Huffington Post-- On the eve of high-level meetings for the United Nations’ general assembly, Secretary of State Hillary Clinton attended an event on Monday afternoon designed to highlight the importance of women’s participation in public life.
Together with a selection of major female world leaders, including Catherine Ashton, the European Union’s top diplomat, and Michelle Bachelet, the former president of Chile and the head of U.N. Women, Clinton put her name to a document calling for developing countries — especially in the changing Middle East — to clear the way for women to hold leadership roles.
The joint statement read:
We call upon all States to ratify and fulfill their obligations under the UN Convention on the Elimination of All Forms of Discrimination against Women (CEDAW) and to implement fully Security Council Resolution 1325 (2000) on Women and Peace and Security and other relevant UN resolutions.
There was only one problem: the United States is the only industrialized nation –and one of only seven in the world – that has not yet signed onto the CEDAW treaty.
Although Clinton did not mention America’s conspicuous absence from the list of full CEDAW adherents, both she and President Obama have repeatedly statedthey would like to see the treaty ratified in the Senate. But while CEDAW has been in the hands of the Senate for more than 30 years — ever since President Jimmy Carter signed it in 1980 — it has never so much as gotten a vote in the full chamber.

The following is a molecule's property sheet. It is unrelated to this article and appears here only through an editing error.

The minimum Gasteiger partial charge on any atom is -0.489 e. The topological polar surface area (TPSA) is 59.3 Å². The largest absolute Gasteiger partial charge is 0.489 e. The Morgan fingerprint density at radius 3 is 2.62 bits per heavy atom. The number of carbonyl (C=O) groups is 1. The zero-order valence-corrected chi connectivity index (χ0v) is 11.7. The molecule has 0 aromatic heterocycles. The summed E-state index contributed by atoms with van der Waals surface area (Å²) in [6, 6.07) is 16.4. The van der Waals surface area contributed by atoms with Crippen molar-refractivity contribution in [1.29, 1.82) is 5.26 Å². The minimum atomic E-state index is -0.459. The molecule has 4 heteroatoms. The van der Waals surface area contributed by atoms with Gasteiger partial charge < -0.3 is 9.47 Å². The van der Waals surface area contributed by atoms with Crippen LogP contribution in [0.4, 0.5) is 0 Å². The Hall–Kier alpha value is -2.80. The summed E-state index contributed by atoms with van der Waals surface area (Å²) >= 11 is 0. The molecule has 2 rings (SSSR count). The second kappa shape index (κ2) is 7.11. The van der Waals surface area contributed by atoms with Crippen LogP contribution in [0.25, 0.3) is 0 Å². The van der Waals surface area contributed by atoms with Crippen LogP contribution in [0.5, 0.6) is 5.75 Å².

In an interview with The Huffington Post, Melanne Verveer, the State Department’s ambassador at large for global women’s issues, described CEDAW as just one of many issues affecting women that has Clinton’s personal attention, and said that the administration has “made its position very clear on this.”
“I’ve testified that around the world, the number one question I’m asked is why hasn’t the U.S. ratified CEDAW,” Verveer said. “We would be much stronger if we could be in the right place, but it’s up to the Senate.”
Erin Matson, the action vice president at the National Organization for Women, calls it “an embarrassment that the U.S. has dragged its heels for so long on this issue.”
“We are in horrible company,” she added. “Most of the nations around the world have ratified CEDAW, and to think that it’s gone 30 years since President Carter signed it, and asked for its ratification in the Senate, it’s heartbreaking.”